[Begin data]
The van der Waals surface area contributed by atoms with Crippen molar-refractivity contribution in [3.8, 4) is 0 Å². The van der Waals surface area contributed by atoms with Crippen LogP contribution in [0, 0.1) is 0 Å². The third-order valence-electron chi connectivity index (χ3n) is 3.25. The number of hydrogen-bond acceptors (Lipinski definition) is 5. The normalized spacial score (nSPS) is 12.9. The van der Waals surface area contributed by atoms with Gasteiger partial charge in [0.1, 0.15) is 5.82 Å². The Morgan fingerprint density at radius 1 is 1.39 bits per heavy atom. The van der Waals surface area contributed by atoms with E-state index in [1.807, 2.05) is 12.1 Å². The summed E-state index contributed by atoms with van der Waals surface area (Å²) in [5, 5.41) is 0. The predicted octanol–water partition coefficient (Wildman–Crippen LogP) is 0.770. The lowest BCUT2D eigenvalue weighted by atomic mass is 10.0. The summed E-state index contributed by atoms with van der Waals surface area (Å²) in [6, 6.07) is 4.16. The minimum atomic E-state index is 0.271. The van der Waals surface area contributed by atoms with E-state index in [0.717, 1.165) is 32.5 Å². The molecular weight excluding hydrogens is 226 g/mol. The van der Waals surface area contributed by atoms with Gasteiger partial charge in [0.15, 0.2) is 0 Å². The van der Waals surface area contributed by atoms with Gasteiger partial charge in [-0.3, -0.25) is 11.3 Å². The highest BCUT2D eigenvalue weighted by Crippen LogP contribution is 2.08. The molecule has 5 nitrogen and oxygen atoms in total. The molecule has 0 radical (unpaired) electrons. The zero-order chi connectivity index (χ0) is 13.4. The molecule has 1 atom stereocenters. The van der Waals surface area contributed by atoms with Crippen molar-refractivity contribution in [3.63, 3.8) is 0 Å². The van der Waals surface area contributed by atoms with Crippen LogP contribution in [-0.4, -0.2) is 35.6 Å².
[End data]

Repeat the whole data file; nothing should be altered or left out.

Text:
The van der Waals surface area contributed by atoms with Crippen molar-refractivity contribution in [3.8, 4) is 0 Å². The van der Waals surface area contributed by atoms with Crippen LogP contribution in [0, 0.1) is 0 Å². The third-order valence-electron chi connectivity index (χ3n) is 3.25. The number of hydrogen-bond acceptors (Lipinski definition) is 5. The normalized spacial score (nSPS) is 12.9. The van der Waals surface area contributed by atoms with Gasteiger partial charge in [0.1, 0.15) is 5.82 Å². The Morgan fingerprint density at radius 1 is 1.39 bits per heavy atom. The van der Waals surface area contributed by atoms with E-state index in [1.807, 2.05) is 12.1 Å². The summed E-state index contributed by atoms with van der Waals surface area (Å²) in [5, 5.41) is 0. The predicted octanol–water partition coefficient (Wildman–Crippen LogP) is 0.770. The lowest BCUT2D eigenvalue weighted by atomic mass is 10.0. The summed E-state index contributed by atoms with van der Waals surface area (Å²) in [6, 6.07) is 4.16. The minimum atomic E-state index is 0.271. The van der Waals surface area contributed by atoms with E-state index in [0.717, 1.165) is 32.5 Å². The molecular weight excluding hydrogens is 226 g/mol. The van der Waals surface area contributed by atoms with Gasteiger partial charge in [0.15, 0.2) is 0 Å². The van der Waals surface area contributed by atoms with Gasteiger partial charge in [-0.3, -0.25) is 11.3 Å². The highest BCUT2D eigenvalue weighted by Crippen LogP contribution is 2.08. The molecule has 5 nitrogen and oxygen atoms in total. The molecule has 0 radical (unpaired) electrons. The zero-order chi connectivity index (χ0) is 13.4. The molecule has 1 atom stereocenters. The van der Waals surface area contributed by atoms with Crippen molar-refractivity contribution in [3.63, 3.8) is 0 Å². The van der Waals surface area contributed by atoms with Crippen LogP contribution in [-0.4, -0.2) is 35.6 Å².